Manta rays are large rays belonging to the genus Manta. The larger species, M. birostris, reaches 7 m (23 ft 0 in) in width while the smaller, M. alfredi, reaches 5.5 m (18 ft 1 in). Both have triangular pectoral fins, horn-shaped cephalic fins and large, forward-facing mouths. Mantas are found in warm temperate, subtropical and tropical waters. Both species are pelagic; M. birostris migrates across open oceans, singly or in groups, while M. alfredi tends to be resident and coastal. They…

Scorpaenopsis diabolus, the false stonefish or the devil scorpionfish, is a carnivorous ray-finned fish in the order Scorpaeniformes, the scorpionfishes and flatheads. It has venomous spines and lives in the tropical Indianand Pacific Oceans. It is a bottom-dwelling predator that relies on its camouflage to catch passing prey. The false stonefish has a broad head with a wide mouth, a humped back, and a tapering body, and…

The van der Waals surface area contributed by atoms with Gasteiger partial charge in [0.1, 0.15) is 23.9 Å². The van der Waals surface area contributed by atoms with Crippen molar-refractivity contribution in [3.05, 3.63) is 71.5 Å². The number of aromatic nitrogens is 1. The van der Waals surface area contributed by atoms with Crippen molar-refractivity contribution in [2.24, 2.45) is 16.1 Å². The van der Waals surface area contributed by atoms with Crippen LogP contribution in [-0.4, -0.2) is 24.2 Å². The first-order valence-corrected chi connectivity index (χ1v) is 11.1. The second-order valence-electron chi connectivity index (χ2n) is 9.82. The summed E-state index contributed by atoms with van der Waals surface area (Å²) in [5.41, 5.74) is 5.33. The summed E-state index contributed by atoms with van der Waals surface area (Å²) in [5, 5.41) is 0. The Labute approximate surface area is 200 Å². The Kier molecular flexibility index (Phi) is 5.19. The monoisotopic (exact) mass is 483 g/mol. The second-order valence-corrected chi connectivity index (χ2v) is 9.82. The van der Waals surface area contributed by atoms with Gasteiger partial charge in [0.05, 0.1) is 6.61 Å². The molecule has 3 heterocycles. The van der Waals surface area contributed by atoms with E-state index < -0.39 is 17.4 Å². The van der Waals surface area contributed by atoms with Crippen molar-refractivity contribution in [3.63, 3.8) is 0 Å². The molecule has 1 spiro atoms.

Frogfishes (Antennariidae), are small, short and stocky, and sometimes covered in spinules and other appendages to aid in camouflage. The camouflage aids in protection from predators and enables them to lure prey. Many species can change colour; some are covered with other organisms such as algae or hydrozoa. In keeping with this camouflage, frogfishes typically…

Ready to have your mind blown? BBC is set to release a sequel to the award-winning 2001 ocean documentary Blue Planet in early 2018 and here’s your first peek. If you thought the first one was stunning over 15 years ago, just wait until you catch a glimpse of the second one, set to release…